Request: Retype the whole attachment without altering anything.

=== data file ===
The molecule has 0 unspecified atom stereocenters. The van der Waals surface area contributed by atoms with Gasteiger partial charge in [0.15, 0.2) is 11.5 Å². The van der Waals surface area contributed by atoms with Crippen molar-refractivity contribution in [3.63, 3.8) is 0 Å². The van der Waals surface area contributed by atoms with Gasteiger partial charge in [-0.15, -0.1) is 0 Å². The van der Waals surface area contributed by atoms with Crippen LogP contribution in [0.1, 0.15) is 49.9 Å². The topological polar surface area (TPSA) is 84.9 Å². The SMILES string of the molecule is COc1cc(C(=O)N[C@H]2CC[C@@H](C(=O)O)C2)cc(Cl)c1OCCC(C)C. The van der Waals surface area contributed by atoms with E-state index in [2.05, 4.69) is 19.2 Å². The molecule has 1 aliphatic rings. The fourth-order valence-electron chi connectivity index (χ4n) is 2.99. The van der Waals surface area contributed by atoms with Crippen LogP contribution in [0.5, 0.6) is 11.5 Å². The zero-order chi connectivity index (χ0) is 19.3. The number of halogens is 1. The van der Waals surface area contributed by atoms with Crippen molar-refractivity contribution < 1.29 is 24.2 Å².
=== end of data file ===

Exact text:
The molecule has 0 unspecified atom stereocenters. The van der Waals surface area contributed by atoms with Gasteiger partial charge in [0.15, 0.2) is 11.5 Å². The van der Waals surface area contributed by atoms with Crippen molar-refractivity contribution in [3.63, 3.8) is 0 Å². The van der Waals surface area contributed by atoms with Gasteiger partial charge in [-0.15, -0.1) is 0 Å². The van der Waals surface area contributed by atoms with Crippen LogP contribution in [0.1, 0.15) is 49.9 Å². The topological polar surface area (TPSA) is 84.9 Å². The SMILES string of the molecule is COc1cc(C(=O)N[C@H]2CC[C@@H](C(=O)O)C2)cc(Cl)c1OCCC(C)C. The van der Waals surface area contributed by atoms with E-state index in [2.05, 4.69) is 19.2 Å². The molecule has 1 aliphatic rings. The fourth-order valence-electron chi connectivity index (χ4n) is 2.99. The van der Waals surface area contributed by atoms with Crippen LogP contribution in [0.5, 0.6) is 11.5 Å². The zero-order chi connectivity index (χ0) is 19.3. The number of halogens is 1. The van der Waals surface area contributed by atoms with Crippen molar-refractivity contribution < 1.29 is 24.2 Å².